Sanguinely, the ruling in Genevieve Rosal Arreza, a.k.a. “Genevieve Arreza Toyo” v. Tetsushi Toyo which demands so much from the petitioner in a petition for judicial recognition of foreign divorce may have finally been abandoned or superseded by OCA Circular No. 157-2022 (23 June 2022) entitled “Compilation of The Laws of Foreign Countries on Marriage and Divorce”.
Here, the Office of the Court Administrator had exhorted all Family Courts to be “advised to take judicial notice of the compilation of laws of foreign countries on marriage and divorce in the resolution of cases requiring the presentation of the laws of foreign countries on marriage and divorce which could be accessed at https://sc.judiciary.gov.ph/foreign-divorce-laws/.”
In other words, the Supreme Court through the Court Administrator had made it a lot easier for petitioners to prove the foreign law of his/ her spouse by advising Family Courts to look up the foreign law in the web address provided by the Supreme Court instead of requiring the petitioner to procure the paper-based authenticated copies of the foreign law and the English translation thereof from the foreign country and have them attested before the Philippine consular office or be Apostilled.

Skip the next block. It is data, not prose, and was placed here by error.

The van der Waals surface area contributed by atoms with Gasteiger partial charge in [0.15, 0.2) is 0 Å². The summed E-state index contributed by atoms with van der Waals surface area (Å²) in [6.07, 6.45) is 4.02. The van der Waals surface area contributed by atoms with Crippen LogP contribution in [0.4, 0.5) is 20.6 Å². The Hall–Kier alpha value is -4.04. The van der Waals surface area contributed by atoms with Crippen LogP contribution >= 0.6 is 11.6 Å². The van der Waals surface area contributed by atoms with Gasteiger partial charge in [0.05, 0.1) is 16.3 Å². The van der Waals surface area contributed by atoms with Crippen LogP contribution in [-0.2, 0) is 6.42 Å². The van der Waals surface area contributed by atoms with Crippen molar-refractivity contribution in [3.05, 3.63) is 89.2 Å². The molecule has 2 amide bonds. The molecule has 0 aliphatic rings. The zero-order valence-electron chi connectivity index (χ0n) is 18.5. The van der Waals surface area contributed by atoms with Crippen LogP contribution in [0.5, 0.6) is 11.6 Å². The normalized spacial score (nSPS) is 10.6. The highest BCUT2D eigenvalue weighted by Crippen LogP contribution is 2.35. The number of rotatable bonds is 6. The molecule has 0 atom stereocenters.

This is a laudable initiative which will surely help many Filipino spouses whose husbands or wives had long divorced them but in the eyes of Philippine law, they are still “married” to their foreign spouses simply because they could not obtain a decree from Philippine courts that recognizes the foreign divorce on account of sheer difficulty or the steep price that is entailed to obtain the same.
(The author is the senior partner of ET Reyes III & Associates- a law firm based in Iloilo City. He is a litigation attorney, a law professor and a book author. His website is etriiilaw.com).